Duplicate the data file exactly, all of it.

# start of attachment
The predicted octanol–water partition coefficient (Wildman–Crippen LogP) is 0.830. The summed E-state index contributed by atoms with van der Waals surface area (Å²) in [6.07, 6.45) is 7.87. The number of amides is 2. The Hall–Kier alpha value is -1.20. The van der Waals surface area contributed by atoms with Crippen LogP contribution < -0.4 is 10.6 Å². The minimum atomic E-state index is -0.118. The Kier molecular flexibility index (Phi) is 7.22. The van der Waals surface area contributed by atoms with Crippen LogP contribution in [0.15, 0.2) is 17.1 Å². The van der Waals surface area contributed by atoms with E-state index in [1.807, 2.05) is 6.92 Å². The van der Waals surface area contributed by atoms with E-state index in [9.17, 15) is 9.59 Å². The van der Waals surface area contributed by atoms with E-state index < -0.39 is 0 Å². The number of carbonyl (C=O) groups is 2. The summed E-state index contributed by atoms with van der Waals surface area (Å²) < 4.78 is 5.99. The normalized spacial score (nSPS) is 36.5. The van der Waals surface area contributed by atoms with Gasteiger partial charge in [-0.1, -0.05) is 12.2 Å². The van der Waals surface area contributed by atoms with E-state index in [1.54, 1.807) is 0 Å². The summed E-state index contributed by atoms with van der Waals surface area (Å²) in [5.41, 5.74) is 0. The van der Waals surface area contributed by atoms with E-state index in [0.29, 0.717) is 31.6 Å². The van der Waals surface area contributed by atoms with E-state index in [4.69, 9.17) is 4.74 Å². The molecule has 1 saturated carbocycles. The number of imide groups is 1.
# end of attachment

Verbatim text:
The predicted octanol–water partition coefficient (Wildman–Crippen LogP) is 0.830. The summed E-state index contributed by atoms with van der Waals surface area (Å²) in [6.07, 6.45) is 7.87. The number of amides is 2. The Hall–Kier alpha value is -1.20. The van der Waals surface area contributed by atoms with Crippen LogP contribution < -0.4 is 10.6 Å². The minimum atomic E-state index is -0.118. The Kier molecular flexibility index (Phi) is 7.22. The van der Waals surface area contributed by atoms with Crippen LogP contribution in [0.15, 0.2) is 17.1 Å². The van der Waals surface area contributed by atoms with E-state index in [1.807, 2.05) is 6.92 Å². The van der Waals surface area contributed by atoms with E-state index in [9.17, 15) is 9.59 Å². The van der Waals surface area contributed by atoms with E-state index < -0.39 is 0 Å². The number of carbonyl (C=O) groups is 2. The summed E-state index contributed by atoms with van der Waals surface area (Å²) < 4.78 is 5.99. The normalized spacial score (nSPS) is 36.5. The van der Waals surface area contributed by atoms with Gasteiger partial charge in [-0.1, -0.05) is 12.2 Å². The van der Waals surface area contributed by atoms with E-state index in [1.54, 1.807) is 0 Å². The summed E-state index contributed by atoms with van der Waals surface area (Å²) in [5.41, 5.74) is 0. The van der Waals surface area contributed by atoms with E-state index in [0.29, 0.717) is 31.6 Å². The van der Waals surface area contributed by atoms with E-state index in [4.69, 9.17) is 4.74 Å². The molecule has 1 saturated carbocycles. The number of imide groups is 1.